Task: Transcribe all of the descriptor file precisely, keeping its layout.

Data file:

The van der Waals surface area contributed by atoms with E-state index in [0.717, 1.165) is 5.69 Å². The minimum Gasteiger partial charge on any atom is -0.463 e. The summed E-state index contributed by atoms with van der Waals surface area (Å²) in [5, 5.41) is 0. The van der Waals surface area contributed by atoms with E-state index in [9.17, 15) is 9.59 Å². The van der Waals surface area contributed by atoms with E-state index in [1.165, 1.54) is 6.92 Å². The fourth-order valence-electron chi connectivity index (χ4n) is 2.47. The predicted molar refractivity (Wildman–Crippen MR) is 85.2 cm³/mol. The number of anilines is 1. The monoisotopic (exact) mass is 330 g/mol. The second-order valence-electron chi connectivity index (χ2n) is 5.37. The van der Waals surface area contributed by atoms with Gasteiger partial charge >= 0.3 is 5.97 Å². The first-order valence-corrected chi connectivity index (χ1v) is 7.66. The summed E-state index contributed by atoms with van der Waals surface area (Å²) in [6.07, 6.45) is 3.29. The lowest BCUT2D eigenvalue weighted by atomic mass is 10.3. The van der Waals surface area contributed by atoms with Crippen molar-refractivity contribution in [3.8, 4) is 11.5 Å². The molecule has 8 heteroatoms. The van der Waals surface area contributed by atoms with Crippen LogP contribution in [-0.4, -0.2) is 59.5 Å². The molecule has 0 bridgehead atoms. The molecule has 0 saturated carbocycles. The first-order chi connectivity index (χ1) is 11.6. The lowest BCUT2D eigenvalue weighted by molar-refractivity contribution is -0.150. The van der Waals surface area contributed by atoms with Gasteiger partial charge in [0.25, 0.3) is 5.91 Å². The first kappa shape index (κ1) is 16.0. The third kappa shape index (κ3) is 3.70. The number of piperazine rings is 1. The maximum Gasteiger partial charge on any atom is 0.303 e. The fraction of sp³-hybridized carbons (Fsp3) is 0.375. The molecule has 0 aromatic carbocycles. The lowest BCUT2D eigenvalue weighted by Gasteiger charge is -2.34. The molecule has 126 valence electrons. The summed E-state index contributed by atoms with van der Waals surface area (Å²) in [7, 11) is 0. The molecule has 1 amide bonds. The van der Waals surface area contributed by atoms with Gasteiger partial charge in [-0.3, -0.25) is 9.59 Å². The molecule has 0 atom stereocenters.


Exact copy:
The van der Waals surface area contributed by atoms with E-state index in [0.717, 1.165) is 5.69 Å². The minimum Gasteiger partial charge on any atom is -0.463 e. The summed E-state index contributed by atoms with van der Waals surface area (Å²) in [5, 5.41) is 0. The van der Waals surface area contributed by atoms with E-state index in [9.17, 15) is 9.59 Å². The van der Waals surface area contributed by atoms with E-state index in [1.165, 1.54) is 6.92 Å². The fourth-order valence-electron chi connectivity index (χ4n) is 2.47. The predicted molar refractivity (Wildman–Crippen MR) is 85.2 cm³/mol. The number of anilines is 1. The monoisotopic (exact) mass is 330 g/mol. The second-order valence-electron chi connectivity index (χ2n) is 5.37. The van der Waals surface area contributed by atoms with Gasteiger partial charge >= 0.3 is 5.97 Å². The first-order valence-corrected chi connectivity index (χ1v) is 7.66. The summed E-state index contributed by atoms with van der Waals surface area (Å²) in [6.07, 6.45) is 3.29. The lowest BCUT2D eigenvalue weighted by atomic mass is 10.3. The van der Waals surface area contributed by atoms with Crippen molar-refractivity contribution in [3.8, 4) is 11.5 Å². The molecule has 8 heteroatoms. The van der Waals surface area contributed by atoms with Crippen LogP contribution in [-0.4, -0.2) is 59.5 Å². The molecule has 0 bridgehead atoms. The molecule has 0 saturated carbocycles. The first-order chi connectivity index (χ1) is 11.6. The lowest BCUT2D eigenvalue weighted by molar-refractivity contribution is -0.150. The van der Waals surface area contributed by atoms with Gasteiger partial charge in [0.25, 0.3) is 5.91 Å². The first kappa shape index (κ1) is 16.0. The third kappa shape index (κ3) is 3.70. The number of piperazine rings is 1. The maximum Gasteiger partial charge on any atom is 0.303 e. The fraction of sp³-hybridized carbons (Fsp3) is 0.375. The molecule has 0 aromatic carbocycles. The lowest BCUT2D eigenvalue weighted by Gasteiger charge is -2.34. The molecule has 126 valence electrons. The summed E-state index contributed by atoms with van der Waals surface area (Å²) in [7, 11) is 0. The molecule has 1 amide bonds. The van der Waals surface area contributed by atoms with Gasteiger partial charge in [-0.3, -0.25) is 9.59 Å². The molecule has 0 atom stereocenters.